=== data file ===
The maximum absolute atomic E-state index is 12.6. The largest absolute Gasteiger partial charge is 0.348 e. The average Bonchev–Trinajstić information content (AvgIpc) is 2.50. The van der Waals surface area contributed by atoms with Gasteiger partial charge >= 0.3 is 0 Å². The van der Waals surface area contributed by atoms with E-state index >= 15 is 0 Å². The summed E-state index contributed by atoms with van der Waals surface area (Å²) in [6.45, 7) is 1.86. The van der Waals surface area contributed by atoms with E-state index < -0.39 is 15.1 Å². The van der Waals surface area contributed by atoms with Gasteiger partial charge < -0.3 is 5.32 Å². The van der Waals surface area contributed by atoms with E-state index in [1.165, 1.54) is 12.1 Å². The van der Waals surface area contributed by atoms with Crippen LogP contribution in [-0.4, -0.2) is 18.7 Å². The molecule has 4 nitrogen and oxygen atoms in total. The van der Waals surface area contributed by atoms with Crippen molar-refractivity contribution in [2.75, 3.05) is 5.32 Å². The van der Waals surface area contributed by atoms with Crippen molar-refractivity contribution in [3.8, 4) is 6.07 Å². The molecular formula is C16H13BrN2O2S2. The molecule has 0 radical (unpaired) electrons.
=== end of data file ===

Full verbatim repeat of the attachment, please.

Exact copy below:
The maximum absolute atomic E-state index is 12.6. The largest absolute Gasteiger partial charge is 0.348 e. The average Bonchev–Trinajstić information content (AvgIpc) is 2.50. The van der Waals surface area contributed by atoms with Gasteiger partial charge >= 0.3 is 0 Å². The van der Waals surface area contributed by atoms with E-state index >= 15 is 0 Å². The summed E-state index contributed by atoms with van der Waals surface area (Å²) in [6.45, 7) is 1.86. The van der Waals surface area contributed by atoms with E-state index < -0.39 is 15.1 Å². The van der Waals surface area contributed by atoms with Gasteiger partial charge < -0.3 is 5.32 Å². The van der Waals surface area contributed by atoms with E-state index in [1.165, 1.54) is 12.1 Å². The van der Waals surface area contributed by atoms with Crippen LogP contribution in [-0.4, -0.2) is 18.7 Å². The molecule has 4 nitrogen and oxygen atoms in total. The van der Waals surface area contributed by atoms with Crippen molar-refractivity contribution in [2.75, 3.05) is 5.32 Å². The van der Waals surface area contributed by atoms with Crippen molar-refractivity contribution in [3.8, 4) is 6.07 Å². The molecular formula is C16H13BrN2O2S2. The molecule has 0 radical (unpaired) electrons.